Jovita Carranza, Small Business Association (SBA) administrator, and Steven T. Mnuchin, Treasury Department secretary, recently announced that the SBA and Treasury Department have initiated a robust mobilization effort of banks and other lending institutions to provide small businesses with the capital they need as a result of the COVID-19 crisis. The Coronavirus Aid, Relief, and Economic Security (CARES) Act establishes a new $349 billion Paycheck Protection Program that will reportedly provide relief to millions of small businesses so they can sustain their businesses and keep their workers employed.
“This unprecedented public-private partnership is going to assist small businesses with accessing capital quickly,” said Carranza. “Our goal is to position lenders as the single point-of-contact for small businesses—the application, loan processing, and disbursement of funds will all be administered at the community level. Speed is the operative word; applications for the emergency capital can begin as early as this week, with lenders using their own systems and processes to make these loans. We remain committed to supporting our nation’s more than 30 million small businesses and their employees, so that they can continue to be the fuel for our nation’s economic engine.”
“This legislation provides small business job retention loans to provide eight weeks of payroll and certain overhead to keep workers employed,” said Mnuchin. “Treasury and the Small Business Administration expect to have this program up and running by April 3rd so that businesses can go to a participating SBA 7(a) lender, bank, or credit union, apply for a loan, and be approved on the same day. The loans will be forgiven as long as the funds are used to keep employees on the payroll and for certain other expenses.”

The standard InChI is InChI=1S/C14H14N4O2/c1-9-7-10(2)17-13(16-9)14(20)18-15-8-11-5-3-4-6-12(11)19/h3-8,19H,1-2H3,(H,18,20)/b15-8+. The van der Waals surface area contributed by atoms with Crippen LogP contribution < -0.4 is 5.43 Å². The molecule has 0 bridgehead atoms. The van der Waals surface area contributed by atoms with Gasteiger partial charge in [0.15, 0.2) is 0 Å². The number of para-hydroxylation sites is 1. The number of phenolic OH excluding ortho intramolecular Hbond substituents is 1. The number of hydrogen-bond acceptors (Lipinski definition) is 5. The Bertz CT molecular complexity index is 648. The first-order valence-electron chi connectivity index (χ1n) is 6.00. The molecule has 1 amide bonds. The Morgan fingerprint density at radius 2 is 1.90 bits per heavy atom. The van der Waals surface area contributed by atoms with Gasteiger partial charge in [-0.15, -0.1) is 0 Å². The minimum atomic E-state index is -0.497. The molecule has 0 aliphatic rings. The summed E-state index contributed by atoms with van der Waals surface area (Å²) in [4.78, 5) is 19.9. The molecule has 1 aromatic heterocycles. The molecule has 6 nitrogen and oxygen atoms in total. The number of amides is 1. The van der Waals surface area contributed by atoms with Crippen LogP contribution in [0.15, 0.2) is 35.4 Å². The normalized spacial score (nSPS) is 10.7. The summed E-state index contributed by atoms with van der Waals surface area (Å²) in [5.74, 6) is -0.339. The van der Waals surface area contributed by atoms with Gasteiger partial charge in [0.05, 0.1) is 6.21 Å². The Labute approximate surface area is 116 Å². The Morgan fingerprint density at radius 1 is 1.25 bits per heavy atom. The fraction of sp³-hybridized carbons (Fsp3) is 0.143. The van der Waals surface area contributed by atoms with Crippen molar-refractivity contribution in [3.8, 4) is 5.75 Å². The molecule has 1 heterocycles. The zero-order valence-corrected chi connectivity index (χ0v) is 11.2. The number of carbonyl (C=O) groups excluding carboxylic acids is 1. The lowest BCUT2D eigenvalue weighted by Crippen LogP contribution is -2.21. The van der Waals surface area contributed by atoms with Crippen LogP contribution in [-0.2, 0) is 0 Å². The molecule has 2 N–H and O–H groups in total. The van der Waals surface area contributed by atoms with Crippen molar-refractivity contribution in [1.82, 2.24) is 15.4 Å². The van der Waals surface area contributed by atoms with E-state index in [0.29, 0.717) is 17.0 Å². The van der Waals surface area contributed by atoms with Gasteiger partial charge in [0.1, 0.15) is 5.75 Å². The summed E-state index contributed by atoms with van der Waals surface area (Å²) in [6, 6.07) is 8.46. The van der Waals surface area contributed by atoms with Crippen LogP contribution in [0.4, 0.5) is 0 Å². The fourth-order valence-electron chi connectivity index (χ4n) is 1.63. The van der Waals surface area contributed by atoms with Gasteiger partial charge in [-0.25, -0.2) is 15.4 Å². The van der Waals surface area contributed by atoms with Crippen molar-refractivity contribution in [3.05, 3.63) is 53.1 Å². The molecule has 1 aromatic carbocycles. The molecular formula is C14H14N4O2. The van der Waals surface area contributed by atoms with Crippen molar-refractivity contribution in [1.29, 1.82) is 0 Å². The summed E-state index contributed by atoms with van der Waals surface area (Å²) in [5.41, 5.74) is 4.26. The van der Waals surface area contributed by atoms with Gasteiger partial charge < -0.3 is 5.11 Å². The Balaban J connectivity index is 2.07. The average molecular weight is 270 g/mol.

The new loan program will help small businesses with their payroll and other business operating expenses. It will provide critical capital to businesses without collateral requirements, personal guarantees, or SBA fees—all with a 100% guarantee from the SBA. All loan payments will be deferred for six months. Most importantly, the SBA will forgive the portion of the loan proceeds that are used to cover the first eight weeks of payroll costs, rent, utilities, and mortgage interest.
The Paycheck Protection Program is specifically designed to help small businesses keep their workforce employed. The new loan program will be available retroactive from February 15, 2020, so employers can rehire their recently laid-off employees through June 30, 2020. Loan terms and conditions include:
- Eligible businesses—all small businesses, including non-profits, veterans organizations, tribal concerns, sole proprietorships, self-employed individuals, and independent contractors, with 500 or fewer employees or no greater than the number of employees set by the SBA as the size standard for certain industries
- Maximum loan amount up to $10 million
- Loan forgiveness if proceeds used for payroll costs and other designated business operating expenses in the eight weeks following the date of loan origination (due to likely high subscription, it is anticipated that not more than 25% of the forgiven amount may be for non-payroll costs)
- All loans under this program will have the following identical features: interest rate of 0.5%, maturity of two years, first payment deferred for six months, 100% guarantee by the SBA, no collateral, no personal guarantees, no borrower or lender fees payable to SBA
Additional details are available at www.sba.gov/coronavirus.